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  • CarbonCrop Team

CarbonCurious: Carbon Sovereignty Keeping control of your carbon

New Zealand's primary sector is a heavy net exporter, and market access is changing rapidly. International customers are putting more and more pressure on businesses to decrease carbon footprints so they can meet their own sustainability targets. Compliance and regulations on reporting are increasing. Most businesses start by tackling low-hanging fruit, such as switching to renewable energy, which falls within direct business operations or energy use, categorised as Scope One and Scope Two emissions.

For most processors, Scope Three emissions are eleven times larger than Scope One and Two combined, with over 90 percent of their emissions footprint in the supply chain. This contrasts with farmers, who have over 90 percent of their emissions coming from Scope One. New Zealand's agricultural sector emissions vastly outstrip the amount of sequestration, particularly native sequestration, available on farms to neutralise those emissions.

Approximately 25 to 35 percent of New Zealand's forests are on privately held land, with a significant portion on farmland. Many native forests behind the farm gate are not eligible for the Emissions Trading Scheme (ETS) but are still sequestering carbon. These forests offer a valuable opportunity to participate in supply chain carbon removal programmes.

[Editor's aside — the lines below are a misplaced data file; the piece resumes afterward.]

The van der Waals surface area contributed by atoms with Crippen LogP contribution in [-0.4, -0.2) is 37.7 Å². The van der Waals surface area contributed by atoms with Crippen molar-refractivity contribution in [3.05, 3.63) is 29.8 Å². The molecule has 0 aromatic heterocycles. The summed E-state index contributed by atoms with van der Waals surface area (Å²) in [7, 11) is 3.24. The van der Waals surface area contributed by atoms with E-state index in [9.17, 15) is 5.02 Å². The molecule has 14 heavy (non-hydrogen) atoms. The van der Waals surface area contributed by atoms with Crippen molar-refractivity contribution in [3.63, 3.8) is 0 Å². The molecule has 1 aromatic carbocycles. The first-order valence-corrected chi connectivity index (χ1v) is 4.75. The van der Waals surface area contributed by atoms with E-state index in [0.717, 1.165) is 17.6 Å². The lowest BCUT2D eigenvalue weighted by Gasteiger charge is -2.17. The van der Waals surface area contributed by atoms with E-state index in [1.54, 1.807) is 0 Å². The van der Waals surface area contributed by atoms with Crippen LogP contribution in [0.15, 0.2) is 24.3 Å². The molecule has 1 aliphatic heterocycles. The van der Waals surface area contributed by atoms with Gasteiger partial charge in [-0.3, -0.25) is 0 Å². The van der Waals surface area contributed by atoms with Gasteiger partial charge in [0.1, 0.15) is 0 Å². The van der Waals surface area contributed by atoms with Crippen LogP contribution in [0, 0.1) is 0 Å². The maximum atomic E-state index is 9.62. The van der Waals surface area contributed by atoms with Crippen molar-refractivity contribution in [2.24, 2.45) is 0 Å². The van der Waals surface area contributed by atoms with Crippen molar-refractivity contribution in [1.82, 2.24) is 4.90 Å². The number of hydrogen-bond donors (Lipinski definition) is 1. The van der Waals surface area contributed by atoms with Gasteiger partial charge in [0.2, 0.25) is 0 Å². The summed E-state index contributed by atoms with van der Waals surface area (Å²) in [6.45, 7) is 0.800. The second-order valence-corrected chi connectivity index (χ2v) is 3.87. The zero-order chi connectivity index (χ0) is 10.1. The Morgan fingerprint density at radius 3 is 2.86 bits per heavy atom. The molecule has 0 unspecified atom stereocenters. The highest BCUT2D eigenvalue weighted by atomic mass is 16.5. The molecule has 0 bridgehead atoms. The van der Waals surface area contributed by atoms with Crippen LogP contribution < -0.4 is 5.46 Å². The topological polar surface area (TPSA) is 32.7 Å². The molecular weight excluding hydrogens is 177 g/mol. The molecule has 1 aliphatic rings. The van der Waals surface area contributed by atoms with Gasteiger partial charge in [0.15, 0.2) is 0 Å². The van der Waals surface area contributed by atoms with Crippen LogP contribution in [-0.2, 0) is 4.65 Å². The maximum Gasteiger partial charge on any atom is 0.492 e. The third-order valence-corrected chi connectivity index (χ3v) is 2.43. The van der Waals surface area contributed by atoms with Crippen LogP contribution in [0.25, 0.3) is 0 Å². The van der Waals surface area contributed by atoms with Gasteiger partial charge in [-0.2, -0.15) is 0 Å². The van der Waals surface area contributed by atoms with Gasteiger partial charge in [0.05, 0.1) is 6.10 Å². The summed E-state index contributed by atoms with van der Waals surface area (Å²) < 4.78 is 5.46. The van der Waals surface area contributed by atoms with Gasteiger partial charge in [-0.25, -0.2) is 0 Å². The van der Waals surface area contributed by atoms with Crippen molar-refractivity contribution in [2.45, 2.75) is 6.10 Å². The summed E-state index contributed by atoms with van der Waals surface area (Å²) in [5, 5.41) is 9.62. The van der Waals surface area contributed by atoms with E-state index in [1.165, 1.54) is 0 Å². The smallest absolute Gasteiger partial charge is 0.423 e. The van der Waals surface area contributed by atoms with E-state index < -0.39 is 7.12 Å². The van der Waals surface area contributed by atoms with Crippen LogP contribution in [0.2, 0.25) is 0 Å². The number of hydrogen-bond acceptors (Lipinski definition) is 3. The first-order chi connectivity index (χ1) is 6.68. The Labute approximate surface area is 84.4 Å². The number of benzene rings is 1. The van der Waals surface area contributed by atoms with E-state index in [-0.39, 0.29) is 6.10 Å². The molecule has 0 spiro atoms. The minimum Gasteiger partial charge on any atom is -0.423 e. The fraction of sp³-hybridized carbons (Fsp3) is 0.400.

With limited native forests available, understanding and maintaining control over carbon removals is becoming increasingly important for farmers and businesses alike. Let’s explore what carbon sovereignty entails, how supply chain removals work, and what makes a good carbon programme.

What is Carbon Sovereignty?

In the most simple terms carbon sovereignty refers to the control over carbon removals. It’s the power to decide who gets what carbon, from where, and when.

In practice, carbon sovereignty means that a farmer or landholder can decide who gets their carbon removals and when. For example, a landowner might have multiple opportunities to engage in carbon programmes. They might choose to register part of their forest in the Emissions Trading Scheme (ETS) while reserving other areas for different voluntary carbon removal programmes. This ensures they can maximise benefits and retain flexibility in how they manage their land.

Carbon sovereignty also means being aware of the implications of various contracts and programmes. For example, entering into a long-term forestry lease might cede control over a portion of the land, but if the terms are favourable, it could make good commercial sense. Conversely, committing all carbon credits to one programme might limit future opportunities, highlighting the importance of making informed and strategic decisions.

Carbon removals - sourcing within the supply chain

No one is expected to be net zero tomorrow, but businesses are under increasing pressure to show progress toward that goal. Supply chain removals refer to carbon removals sourced from forests within a business’s own supply chain, often from their farm suppliers, supporting them to achieve emissions reduction goals.

A carbon removal programme from a farmer's point of view involves enrolling multiple areas of the farm in multiple programmes. For example, if you're a sheep and beef farmer, you might already have forest registered in the ETS. However, your wool buyer might have a supply chain carbon removal programme, your meat processor might also have one, and perhaps even your regional airport is interested in the carbon removals from your land. These opportunities make maintaining carbon sovereignty key.